The Poem

Ianthe is sleeping, and when she awakes she will bring further joy to the person who is faithfully watching her. Mab, the fairy queen, descends to Ianthe’s side in a chariot drawn by winged horses. With her translucent form glowing in the moonlight, Mab summons Ianthe’s soul from the living body and invites the purely spiritual Ianthe to ascend with her in the chariot to receive the revelation that Ianthe’s virtue has earned. While dawn nears, Mab and Ianthe rise in the magic chariot far above the earth, which eventually appears as only a tiny light in the starry vastness that forms the temple of the Spirit of Nature.

Ianthe gazes with special vision from the battlement of Mab’s palace overlooking the harmonious universe, and she sees clearly the distant Earth as Mab shows her the ruins of the past and the destiny of human pride: Palmyra; the Pyramids; the site of the Temple in Jerusalem, where, says Mab, a bloodthirsty people worshiped their demon; Athens and Rome, where freedom once flourished; and the jungle-covered stones of Mesoamerican cities.

Ianthe thanks Mab for the insight into the past and says that humans will need no Heaven when they have a power to give joy to others that equals their will to do so. Turning Ianthe’s attention to the present, Mab reveals a king who lives in a guarded palace standing amid the poor. For all his riches, the king is such a slave to vice that he cannot enjoy his meals or sleep peacefully. He and his courtiers have only a brief fame, but a virtuous person’s fame endures because Nature works against monarchs and for citizens.

Mab depicts a calm winter night that turns into a stormy day followed by a night of battle that leaves soldiers dead and a city burned. War, says Mab, comes not from evil in human nature but from monarchs, clergymen, politicians, and commanders who blight even infants with their lies about Heaven, Hell, and God.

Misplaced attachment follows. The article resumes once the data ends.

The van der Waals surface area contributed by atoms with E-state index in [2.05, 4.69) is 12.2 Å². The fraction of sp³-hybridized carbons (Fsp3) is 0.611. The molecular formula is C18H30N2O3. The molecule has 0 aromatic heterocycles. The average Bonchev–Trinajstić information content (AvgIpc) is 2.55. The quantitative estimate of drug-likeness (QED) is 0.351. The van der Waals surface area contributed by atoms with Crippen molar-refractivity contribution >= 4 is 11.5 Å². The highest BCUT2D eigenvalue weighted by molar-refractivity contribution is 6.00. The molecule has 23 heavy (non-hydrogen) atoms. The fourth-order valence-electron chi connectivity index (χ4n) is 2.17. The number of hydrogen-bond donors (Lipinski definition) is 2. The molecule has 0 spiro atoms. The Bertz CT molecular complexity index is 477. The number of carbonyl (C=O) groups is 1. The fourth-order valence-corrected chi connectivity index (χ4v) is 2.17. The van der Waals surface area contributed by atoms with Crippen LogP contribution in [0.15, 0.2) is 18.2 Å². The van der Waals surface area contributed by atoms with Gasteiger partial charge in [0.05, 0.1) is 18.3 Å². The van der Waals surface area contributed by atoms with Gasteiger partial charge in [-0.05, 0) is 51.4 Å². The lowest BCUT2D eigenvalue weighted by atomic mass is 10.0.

Mab portrays selfishness as religion’s blighting twin and the source of a commerce through which the products of nature and artifice are sold instead of being given through the dictates of kindness to fulfill needs. Relying on...

(The entire section is 881 words.)


Bieri, James. Percy Bysshe Shelley: A Biography. 2 vols. Newark: University of Delaware Press, 2004-2005. Gives a detailed, psychologically probing account of Shelley’s life. Discusses the first printing and early publication of Queen Mab and examines the part of the poem that led to the poet’s loss of custody of his children.

Duffy, Cian. Shelley and the Revolutionary Sublime. New York: Cambridge University Press, 2005. Sees in Queen Mab an ideological conflict between peaceful and gradual change and violent revolution.

Miller, Christopher R. “Happily Ever After? The Necessity of Fairytale in Queen Mab.” In The Unfamiliar Shelley, edited by Alan M. Weinberg and Timothy Webb. Burlington, Vt.: Ashgate, 2009. Argues that Shelley uses two fairytales in his poem to enhance his presentation of revolutionary ideas on politics and religion.

Shaaban, Bouthaina. “Shelley and the Chartists.” In Shelley: Poet and Legislator of the World, edited by Betty T. Bennett and Stuart Curran. Baltimore: Johns Hopkins University Press, 1996. Demonstrates the popularity of Shelley’s political poems within Chartism.

Shelley, Percy Bysshe. Shelley: Poetical Works. Edited by Thomas Hutchinson. New York: Oxford University Press, 1970. Places Queen Mab in the section “Juvenilia” but reproduces the whole poem along with editorial notes on the text, the poet’s own notes (in thirty-four pages), and a long note by Mary Godwin Shelley, the poet’s wife.

_______. Shelley’s Poetry and Prose: Authoritative Texts, Criticism. 2d ed. Selected and edited by Donald H. Reiman and Neil Fraistat. New York: Norton, 2002. Includes an editorial introduction to Queen Mab, the poem itself, the editors’ explanatory footnotes (with excerpts from Shelley’s notes), scholarly essays, and a chronology of Shelley’s life.

Silver, James P. “The Aesthetic of Utopia in Shelley’s Queen Mab.” In A Brighter Morn: The Shelley Circle’s Utopian Project, edited by Darby Lewes. Lanham, Md.: Lexington Books, 2003. Contends that Henry, not Ianthe, has the utopian vision, a vision that hides his intent to seduce her.